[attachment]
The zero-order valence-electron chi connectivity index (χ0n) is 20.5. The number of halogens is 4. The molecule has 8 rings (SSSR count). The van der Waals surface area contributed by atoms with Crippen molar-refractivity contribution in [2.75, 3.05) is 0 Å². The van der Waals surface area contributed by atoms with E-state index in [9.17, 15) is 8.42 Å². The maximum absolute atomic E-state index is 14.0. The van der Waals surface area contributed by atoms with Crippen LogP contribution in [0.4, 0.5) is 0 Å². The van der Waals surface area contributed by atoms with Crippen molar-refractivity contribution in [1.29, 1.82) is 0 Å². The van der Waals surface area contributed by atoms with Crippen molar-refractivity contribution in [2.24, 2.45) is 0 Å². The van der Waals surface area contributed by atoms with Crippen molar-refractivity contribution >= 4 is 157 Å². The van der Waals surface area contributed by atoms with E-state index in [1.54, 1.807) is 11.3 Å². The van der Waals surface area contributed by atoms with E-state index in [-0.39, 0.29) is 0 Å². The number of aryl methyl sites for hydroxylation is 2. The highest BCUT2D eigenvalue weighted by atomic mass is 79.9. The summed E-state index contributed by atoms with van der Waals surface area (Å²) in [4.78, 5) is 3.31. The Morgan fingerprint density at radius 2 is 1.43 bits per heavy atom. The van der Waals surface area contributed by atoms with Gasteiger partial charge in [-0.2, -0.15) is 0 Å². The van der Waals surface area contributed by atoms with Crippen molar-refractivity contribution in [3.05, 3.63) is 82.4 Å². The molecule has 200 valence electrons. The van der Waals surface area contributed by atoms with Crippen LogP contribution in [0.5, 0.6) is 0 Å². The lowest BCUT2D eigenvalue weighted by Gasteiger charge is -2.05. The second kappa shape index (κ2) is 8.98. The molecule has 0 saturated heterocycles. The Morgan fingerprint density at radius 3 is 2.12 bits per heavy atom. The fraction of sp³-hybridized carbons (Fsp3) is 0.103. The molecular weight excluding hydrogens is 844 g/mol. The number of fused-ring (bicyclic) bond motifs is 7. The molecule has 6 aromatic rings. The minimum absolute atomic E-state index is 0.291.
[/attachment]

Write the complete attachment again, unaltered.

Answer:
The zero-order valence-electron chi connectivity index (χ0n) is 20.5. The number of halogens is 4. The molecule has 8 rings (SSSR count). The van der Waals surface area contributed by atoms with Crippen molar-refractivity contribution in [2.75, 3.05) is 0 Å². The van der Waals surface area contributed by atoms with E-state index in [9.17, 15) is 8.42 Å². The maximum absolute atomic E-state index is 14.0. The van der Waals surface area contributed by atoms with Crippen LogP contribution in [0.4, 0.5) is 0 Å². The van der Waals surface area contributed by atoms with Crippen molar-refractivity contribution in [1.29, 1.82) is 0 Å². The van der Waals surface area contributed by atoms with Crippen molar-refractivity contribution in [2.24, 2.45) is 0 Å². The van der Waals surface area contributed by atoms with Crippen molar-refractivity contribution >= 4 is 157 Å². The van der Waals surface area contributed by atoms with E-state index in [1.54, 1.807) is 11.3 Å². The van der Waals surface area contributed by atoms with E-state index in [-0.39, 0.29) is 0 Å². The number of aryl methyl sites for hydroxylation is 2. The highest BCUT2D eigenvalue weighted by atomic mass is 79.9. The summed E-state index contributed by atoms with van der Waals surface area (Å²) in [4.78, 5) is 3.31. The Morgan fingerprint density at radius 2 is 1.43 bits per heavy atom. The van der Waals surface area contributed by atoms with Gasteiger partial charge in [-0.2, -0.15) is 0 Å². The van der Waals surface area contributed by atoms with Crippen molar-refractivity contribution in [3.05, 3.63) is 82.4 Å². The molecule has 200 valence electrons. The van der Waals surface area contributed by atoms with Crippen LogP contribution in [0.5, 0.6) is 0 Å². The lowest BCUT2D eigenvalue weighted by Gasteiger charge is -2.05. The second kappa shape index (κ2) is 8.98. The molecule has 0 saturated heterocycles. The Morgan fingerprint density at radius 3 is 2.12 bits per heavy atom. The fraction of sp³-hybridized carbons (Fsp3) is 0.103. The molecular weight excluding hydrogens is 844 g/mol. The number of fused-ring (bicyclic) bond motifs is 7. The molecule has 6 aromatic rings. The minimum absolute atomic E-state index is 0.291.